David d’Angers


In his pediment for the Pantheon, a sculptural work depicting the many citizens who advanced the revolutionary cause in France, Pierre-Jean David d'Angers (1788-1856) celebrated the heroism of the individual while perpetuating a mythology of the modern world. Reassessing the art of David d'Angers, Jacques de Caso not only presents him as a central figure of French Romanticism, but also explores his role in shaping the artistic and social directions of French sculpture during this period. The author shows how David's ardent Republicanism, which resulted from profound reflections on political, social and cultural realities as well as personal ideals, was expressed in monumental sculpted works that often created scandal and controversy. A prolific writer, David maintained ties with famous Romantic poets, novelists, critics, and philosophers and was praised by Delacroix for his literary production. De Caso offers the first English translations of his writings, including the newly discovered correspondence between David and the German physician and painter Carl Gustav Carus, to elucidate the sculptor's complex ideas concerning artistic expression and political responsibility. While examining groups of David's sculpted works within their intellectual, aesthetic, and cultural contexts, he reveals how the system of signs inherent in public sculpture enabled it to become a primary mode of communication during the Romantic period.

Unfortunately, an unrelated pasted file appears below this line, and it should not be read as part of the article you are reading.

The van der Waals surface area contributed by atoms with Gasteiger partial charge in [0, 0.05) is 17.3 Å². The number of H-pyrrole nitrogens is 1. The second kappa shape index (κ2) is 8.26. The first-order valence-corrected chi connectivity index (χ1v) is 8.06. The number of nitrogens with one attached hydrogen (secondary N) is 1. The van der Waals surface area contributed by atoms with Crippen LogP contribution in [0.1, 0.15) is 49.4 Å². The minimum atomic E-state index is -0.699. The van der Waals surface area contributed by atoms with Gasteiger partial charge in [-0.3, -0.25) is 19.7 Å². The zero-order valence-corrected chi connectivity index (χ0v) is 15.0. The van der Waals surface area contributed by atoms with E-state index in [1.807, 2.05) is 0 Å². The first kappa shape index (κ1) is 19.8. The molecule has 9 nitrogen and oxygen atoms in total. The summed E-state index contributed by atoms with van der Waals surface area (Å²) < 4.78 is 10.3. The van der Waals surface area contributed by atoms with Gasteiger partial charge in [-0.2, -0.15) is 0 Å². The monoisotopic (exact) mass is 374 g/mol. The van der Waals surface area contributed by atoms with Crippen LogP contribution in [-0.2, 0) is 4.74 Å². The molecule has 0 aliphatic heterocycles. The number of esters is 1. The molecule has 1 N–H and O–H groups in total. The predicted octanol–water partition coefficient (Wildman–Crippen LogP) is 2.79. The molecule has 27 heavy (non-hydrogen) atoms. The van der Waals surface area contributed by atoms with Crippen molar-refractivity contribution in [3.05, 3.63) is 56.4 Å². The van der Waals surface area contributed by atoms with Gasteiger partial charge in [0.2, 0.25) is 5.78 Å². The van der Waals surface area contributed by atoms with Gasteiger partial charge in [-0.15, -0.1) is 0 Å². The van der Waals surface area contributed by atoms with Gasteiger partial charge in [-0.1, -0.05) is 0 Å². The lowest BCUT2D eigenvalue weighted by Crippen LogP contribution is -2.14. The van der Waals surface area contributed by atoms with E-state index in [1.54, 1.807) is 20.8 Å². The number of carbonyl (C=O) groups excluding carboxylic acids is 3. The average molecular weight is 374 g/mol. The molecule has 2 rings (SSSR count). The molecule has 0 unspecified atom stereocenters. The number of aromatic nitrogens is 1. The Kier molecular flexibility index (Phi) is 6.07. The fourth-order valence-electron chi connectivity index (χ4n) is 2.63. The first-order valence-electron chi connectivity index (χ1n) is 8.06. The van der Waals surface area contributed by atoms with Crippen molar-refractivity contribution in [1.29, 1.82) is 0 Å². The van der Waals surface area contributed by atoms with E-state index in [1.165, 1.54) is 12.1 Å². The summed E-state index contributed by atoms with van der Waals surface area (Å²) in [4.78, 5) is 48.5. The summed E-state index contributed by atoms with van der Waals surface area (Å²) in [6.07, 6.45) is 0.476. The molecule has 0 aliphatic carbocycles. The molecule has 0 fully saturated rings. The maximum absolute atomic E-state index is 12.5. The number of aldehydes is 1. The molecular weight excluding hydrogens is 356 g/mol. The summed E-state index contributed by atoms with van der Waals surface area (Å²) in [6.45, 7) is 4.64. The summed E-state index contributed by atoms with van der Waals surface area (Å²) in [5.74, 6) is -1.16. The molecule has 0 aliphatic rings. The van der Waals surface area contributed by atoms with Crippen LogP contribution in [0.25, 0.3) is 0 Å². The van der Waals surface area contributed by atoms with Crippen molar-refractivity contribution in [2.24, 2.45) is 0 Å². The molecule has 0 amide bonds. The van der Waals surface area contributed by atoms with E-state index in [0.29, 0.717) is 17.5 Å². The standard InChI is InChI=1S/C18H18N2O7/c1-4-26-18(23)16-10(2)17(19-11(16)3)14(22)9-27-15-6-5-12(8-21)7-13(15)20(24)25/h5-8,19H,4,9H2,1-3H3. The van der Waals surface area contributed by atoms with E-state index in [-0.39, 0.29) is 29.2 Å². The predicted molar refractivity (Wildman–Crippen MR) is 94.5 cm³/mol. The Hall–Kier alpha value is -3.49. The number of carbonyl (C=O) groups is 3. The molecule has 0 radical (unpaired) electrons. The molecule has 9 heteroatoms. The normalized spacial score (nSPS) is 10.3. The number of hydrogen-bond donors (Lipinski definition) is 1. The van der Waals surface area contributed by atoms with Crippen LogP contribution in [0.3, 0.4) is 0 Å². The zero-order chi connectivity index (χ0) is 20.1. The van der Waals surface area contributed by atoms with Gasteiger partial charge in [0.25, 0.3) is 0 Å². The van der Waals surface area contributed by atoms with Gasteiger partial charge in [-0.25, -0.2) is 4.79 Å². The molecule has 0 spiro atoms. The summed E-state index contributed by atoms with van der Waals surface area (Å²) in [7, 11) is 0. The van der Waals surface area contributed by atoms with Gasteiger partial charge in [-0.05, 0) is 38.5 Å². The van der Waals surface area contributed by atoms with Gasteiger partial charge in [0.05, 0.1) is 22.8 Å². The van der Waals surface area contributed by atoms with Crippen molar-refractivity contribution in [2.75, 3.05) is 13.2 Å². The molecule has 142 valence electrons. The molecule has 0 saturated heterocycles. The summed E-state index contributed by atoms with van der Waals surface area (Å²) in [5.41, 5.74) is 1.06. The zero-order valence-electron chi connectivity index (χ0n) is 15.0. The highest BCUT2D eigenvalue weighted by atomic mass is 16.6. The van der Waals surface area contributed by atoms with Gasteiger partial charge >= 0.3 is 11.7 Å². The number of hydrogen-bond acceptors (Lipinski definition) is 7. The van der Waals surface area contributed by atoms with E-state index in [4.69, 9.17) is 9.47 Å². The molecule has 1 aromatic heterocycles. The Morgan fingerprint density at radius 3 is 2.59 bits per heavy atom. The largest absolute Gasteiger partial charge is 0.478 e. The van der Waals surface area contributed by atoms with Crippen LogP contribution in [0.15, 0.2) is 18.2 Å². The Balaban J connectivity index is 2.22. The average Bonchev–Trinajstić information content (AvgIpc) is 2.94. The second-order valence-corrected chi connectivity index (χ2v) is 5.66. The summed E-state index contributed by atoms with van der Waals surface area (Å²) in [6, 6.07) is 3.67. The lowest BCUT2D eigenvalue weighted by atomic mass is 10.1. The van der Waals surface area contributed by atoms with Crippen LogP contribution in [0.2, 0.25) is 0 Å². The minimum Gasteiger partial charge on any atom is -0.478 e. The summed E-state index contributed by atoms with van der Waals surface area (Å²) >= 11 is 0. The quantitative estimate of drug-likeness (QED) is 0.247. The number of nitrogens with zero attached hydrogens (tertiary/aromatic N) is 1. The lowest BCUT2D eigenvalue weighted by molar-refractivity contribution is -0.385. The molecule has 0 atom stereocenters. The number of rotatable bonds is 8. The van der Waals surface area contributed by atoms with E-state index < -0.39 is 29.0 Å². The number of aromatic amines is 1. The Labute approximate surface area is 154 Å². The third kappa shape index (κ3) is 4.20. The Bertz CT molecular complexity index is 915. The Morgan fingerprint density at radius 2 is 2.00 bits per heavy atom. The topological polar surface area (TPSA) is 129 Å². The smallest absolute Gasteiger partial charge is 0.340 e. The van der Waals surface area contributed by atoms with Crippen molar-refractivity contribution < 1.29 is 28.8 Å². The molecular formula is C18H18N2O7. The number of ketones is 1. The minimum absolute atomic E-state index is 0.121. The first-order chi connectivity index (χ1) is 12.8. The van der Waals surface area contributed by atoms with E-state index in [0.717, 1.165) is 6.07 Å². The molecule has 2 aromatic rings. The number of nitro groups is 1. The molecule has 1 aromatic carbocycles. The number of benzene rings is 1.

Publication date: 
January 27, 1992
Publication type: